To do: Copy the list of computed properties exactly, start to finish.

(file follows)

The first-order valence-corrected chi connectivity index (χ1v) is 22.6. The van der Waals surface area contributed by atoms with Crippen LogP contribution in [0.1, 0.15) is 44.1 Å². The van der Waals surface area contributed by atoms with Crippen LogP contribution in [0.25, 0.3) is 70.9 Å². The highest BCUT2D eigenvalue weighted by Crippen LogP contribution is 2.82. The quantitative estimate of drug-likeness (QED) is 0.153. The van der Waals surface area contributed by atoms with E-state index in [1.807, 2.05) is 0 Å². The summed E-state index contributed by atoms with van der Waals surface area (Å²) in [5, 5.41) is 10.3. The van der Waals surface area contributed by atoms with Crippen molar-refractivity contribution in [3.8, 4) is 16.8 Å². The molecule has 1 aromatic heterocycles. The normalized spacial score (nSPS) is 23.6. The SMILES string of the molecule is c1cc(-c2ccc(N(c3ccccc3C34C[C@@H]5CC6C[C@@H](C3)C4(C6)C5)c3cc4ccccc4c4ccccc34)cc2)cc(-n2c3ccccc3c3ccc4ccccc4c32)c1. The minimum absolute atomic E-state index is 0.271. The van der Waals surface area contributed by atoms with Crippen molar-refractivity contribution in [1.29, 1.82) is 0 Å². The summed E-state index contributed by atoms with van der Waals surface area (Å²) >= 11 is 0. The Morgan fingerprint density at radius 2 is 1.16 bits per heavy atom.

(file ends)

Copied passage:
The first-order valence-corrected chi connectivity index (χ1v) is 22.6. The van der Waals surface area contributed by atoms with Crippen LogP contribution in [0.1, 0.15) is 44.1 Å². The van der Waals surface area contributed by atoms with Crippen LogP contribution in [0.25, 0.3) is 70.9 Å². The highest BCUT2D eigenvalue weighted by Crippen LogP contribution is 2.82. The quantitative estimate of drug-likeness (QED) is 0.153. The van der Waals surface area contributed by atoms with E-state index in [1.807, 2.05) is 0 Å². The summed E-state index contributed by atoms with van der Waals surface area (Å²) in [5, 5.41) is 10.3. The van der Waals surface area contributed by atoms with Crippen molar-refractivity contribution in [3.8, 4) is 16.8 Å². The molecule has 1 aromatic heterocycles. The normalized spacial score (nSPS) is 23.6. The SMILES string of the molecule is c1cc(-c2ccc(N(c3ccccc3C34C[C@@H]5CC6C[C@@H](C3)C4(C6)C5)c3cc4ccccc4c4ccccc34)cc2)cc(-n2c3ccccc3c3ccc4ccccc4c32)c1. The minimum absolute atomic E-state index is 0.271. The van der Waals surface area contributed by atoms with Crippen molar-refractivity contribution in [1.29, 1.82) is 0 Å². The summed E-state index contributed by atoms with van der Waals surface area (Å²) >= 11 is 0. The Morgan fingerprint density at radius 2 is 1.16 bits per heavy atom.